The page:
A reader writes:

Regarding your excerpt of George and Girgis:

[T]he Obama administration’s proposed changes would really change nothing that matters morally. To begin with, neither before nor after the February 10th "compromise" would the mandate require religious objectors to cooperate formally in what they considered wrongdoing—i.e., to intend that their employees make use of contraceptives, sterilization, or abortion-drugs. Both would, however, require material cooperation. And that material cooperation would have substantially similar bad effects.

This is deeply awesome.

George and Girgis reject outright the notion that an agent's intentions are essential to determining the moral permissibility of her actions; instead, they suggest an actor is culpable for foreseeable bad outcomes, even where those foreseeable actions aren't intended. This is — in no uncertain terms — an outright rejection of the Doctrine of Double Effect.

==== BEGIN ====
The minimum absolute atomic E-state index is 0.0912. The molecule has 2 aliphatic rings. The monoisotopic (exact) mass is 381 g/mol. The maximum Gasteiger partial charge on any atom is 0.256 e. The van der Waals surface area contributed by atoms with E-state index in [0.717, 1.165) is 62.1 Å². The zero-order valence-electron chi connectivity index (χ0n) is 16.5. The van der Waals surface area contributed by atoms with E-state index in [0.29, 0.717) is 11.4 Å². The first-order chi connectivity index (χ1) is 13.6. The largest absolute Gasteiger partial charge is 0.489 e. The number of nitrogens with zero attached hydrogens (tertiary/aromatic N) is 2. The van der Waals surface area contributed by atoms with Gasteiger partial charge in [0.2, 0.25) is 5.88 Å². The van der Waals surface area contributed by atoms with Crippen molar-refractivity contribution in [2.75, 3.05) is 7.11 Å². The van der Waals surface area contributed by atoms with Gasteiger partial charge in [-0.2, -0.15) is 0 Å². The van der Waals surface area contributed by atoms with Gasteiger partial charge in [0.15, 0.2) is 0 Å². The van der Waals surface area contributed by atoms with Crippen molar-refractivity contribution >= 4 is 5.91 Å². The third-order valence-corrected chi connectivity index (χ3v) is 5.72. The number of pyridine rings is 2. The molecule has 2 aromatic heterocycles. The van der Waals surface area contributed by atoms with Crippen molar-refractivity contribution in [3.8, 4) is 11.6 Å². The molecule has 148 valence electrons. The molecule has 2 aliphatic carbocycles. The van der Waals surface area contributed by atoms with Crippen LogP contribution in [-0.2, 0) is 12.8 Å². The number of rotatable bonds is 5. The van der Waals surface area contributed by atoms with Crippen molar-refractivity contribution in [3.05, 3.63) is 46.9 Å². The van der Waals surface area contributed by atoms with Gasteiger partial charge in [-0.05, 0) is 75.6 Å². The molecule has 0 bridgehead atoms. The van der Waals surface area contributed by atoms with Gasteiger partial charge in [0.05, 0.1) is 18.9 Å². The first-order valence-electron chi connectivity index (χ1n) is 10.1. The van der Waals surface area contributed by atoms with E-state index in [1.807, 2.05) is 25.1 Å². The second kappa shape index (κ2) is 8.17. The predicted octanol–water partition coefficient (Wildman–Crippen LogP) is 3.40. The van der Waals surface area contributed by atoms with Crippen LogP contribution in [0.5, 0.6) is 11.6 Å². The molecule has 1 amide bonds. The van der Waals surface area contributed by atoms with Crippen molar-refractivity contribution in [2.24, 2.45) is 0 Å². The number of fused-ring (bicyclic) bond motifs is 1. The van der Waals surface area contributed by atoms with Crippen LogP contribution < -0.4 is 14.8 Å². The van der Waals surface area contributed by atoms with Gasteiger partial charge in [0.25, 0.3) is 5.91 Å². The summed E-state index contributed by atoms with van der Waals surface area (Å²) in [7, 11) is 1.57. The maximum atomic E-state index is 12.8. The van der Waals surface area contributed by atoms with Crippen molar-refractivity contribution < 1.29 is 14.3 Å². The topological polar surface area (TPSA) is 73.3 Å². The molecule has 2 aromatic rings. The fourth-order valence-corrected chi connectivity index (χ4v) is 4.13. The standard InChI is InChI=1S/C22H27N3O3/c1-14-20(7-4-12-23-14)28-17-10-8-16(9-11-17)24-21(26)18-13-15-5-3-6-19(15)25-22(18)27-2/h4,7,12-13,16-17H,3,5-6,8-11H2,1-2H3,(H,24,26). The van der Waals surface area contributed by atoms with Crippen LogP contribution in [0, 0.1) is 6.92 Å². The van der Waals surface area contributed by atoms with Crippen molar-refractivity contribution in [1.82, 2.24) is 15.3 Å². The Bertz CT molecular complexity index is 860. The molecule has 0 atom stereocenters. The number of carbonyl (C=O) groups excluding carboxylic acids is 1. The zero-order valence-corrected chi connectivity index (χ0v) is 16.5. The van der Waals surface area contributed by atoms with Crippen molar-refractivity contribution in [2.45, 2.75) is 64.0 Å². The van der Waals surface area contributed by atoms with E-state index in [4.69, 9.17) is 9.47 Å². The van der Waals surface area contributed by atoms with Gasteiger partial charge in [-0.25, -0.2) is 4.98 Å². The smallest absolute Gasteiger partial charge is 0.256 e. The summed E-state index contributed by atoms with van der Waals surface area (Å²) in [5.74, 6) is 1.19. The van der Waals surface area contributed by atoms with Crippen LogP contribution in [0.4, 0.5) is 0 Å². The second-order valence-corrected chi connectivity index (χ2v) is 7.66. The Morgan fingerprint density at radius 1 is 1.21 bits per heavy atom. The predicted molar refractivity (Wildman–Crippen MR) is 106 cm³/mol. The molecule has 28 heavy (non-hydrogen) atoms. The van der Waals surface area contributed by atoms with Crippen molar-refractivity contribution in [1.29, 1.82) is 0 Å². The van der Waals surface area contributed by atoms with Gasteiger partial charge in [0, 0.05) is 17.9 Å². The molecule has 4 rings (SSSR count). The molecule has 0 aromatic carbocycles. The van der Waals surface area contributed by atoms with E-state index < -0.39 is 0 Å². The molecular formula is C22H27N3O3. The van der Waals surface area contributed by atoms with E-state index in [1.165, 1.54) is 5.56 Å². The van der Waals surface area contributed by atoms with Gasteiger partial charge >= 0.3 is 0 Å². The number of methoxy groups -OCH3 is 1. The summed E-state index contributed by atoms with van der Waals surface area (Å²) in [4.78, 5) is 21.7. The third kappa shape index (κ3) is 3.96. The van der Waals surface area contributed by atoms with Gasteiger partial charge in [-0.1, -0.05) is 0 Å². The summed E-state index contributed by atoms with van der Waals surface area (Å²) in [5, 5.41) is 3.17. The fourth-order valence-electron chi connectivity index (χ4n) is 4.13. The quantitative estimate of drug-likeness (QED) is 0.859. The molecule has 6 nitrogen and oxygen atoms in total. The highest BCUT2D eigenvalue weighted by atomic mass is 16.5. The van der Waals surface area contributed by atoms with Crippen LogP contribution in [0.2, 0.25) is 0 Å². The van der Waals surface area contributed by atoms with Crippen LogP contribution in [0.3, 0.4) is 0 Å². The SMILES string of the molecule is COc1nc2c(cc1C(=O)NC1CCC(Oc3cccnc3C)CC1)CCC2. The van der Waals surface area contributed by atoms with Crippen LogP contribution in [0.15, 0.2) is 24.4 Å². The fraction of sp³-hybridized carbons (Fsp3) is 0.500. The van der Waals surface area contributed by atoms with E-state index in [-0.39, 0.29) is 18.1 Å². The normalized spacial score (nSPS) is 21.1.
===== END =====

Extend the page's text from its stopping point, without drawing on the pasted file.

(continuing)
Granted, there are good reasons to reject DDE. But here's the thing: it's a vital, Catholic notion that has hugely influenced ethical theory. The doctrine is reflexively sourced to St. Aquinas. It plays a central role resolving ethical legal quandaries, from international humanitarian law to bioethics. And indeed, in Vacco v. Quill, a unanimous Supreme Court applied DDE reasoning to a vexing end-of-life case. DDE is on the short list when it comes to sectarian theories that have massively impacted our general reasoning about moral obligations.

But to defeat Obama, George would throw it out the window. And don't be deceived. George's project is as deeply political as it is theological.